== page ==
So-called ‘truth windows’ are part of a weird and wonderful tradition of cutting false windows, ironically enough, into the inside walls of homes (generally to reveal straw bale and timber construction).

From simple to ornate, these framed openings act like built-in wall decor. But instead of becoming simply-additive art, they show off the normally-hidden structure that helps hold your home up, insulate it and let it breath – the inner anatomy of architecture, as it were.

As pointed out over on BldgBlog, this leads to all sorts of interesting project ideas that go beyond quaint rural houses – consider the notion of “installing upside-down periscopes on the sidewalks of vertically dense cities such as New York City, London, Istanbul, or Jerusalem …. allowing everyone to peer down into subterranean infrastructure, exploring subways, cellars, plague pits, crypts, sewers, buried rivers and streams, scanning back and forth through the foundations of missing or war-destroyed buildings, even zeroing in on lost ships.”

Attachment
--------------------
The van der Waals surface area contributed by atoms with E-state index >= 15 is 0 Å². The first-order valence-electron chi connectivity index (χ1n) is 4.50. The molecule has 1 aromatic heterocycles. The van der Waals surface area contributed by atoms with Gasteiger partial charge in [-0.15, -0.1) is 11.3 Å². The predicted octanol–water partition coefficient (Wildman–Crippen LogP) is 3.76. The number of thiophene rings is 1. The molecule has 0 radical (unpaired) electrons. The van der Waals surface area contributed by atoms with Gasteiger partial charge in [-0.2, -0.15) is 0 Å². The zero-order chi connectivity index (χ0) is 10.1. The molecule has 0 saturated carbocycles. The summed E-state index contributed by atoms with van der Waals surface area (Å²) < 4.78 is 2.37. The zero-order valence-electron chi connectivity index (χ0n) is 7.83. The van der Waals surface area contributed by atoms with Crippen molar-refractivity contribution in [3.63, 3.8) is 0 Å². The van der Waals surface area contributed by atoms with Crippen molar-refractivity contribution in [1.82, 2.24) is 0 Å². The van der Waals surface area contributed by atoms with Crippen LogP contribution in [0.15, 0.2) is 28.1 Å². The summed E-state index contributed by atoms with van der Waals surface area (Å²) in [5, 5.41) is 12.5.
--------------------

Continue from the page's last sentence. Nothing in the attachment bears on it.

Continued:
Equally neat, though, one could imagine seeing this installed in the sides of skyscrapers and other large-scale urban structures – a kind of ongoing, open-ended educational project that lets pedestrians and visitors on streets and in buildings learn something about the fabric holding their surroundings together. (Images via SolarVillage, BuildingNaturally & DKS Architecture)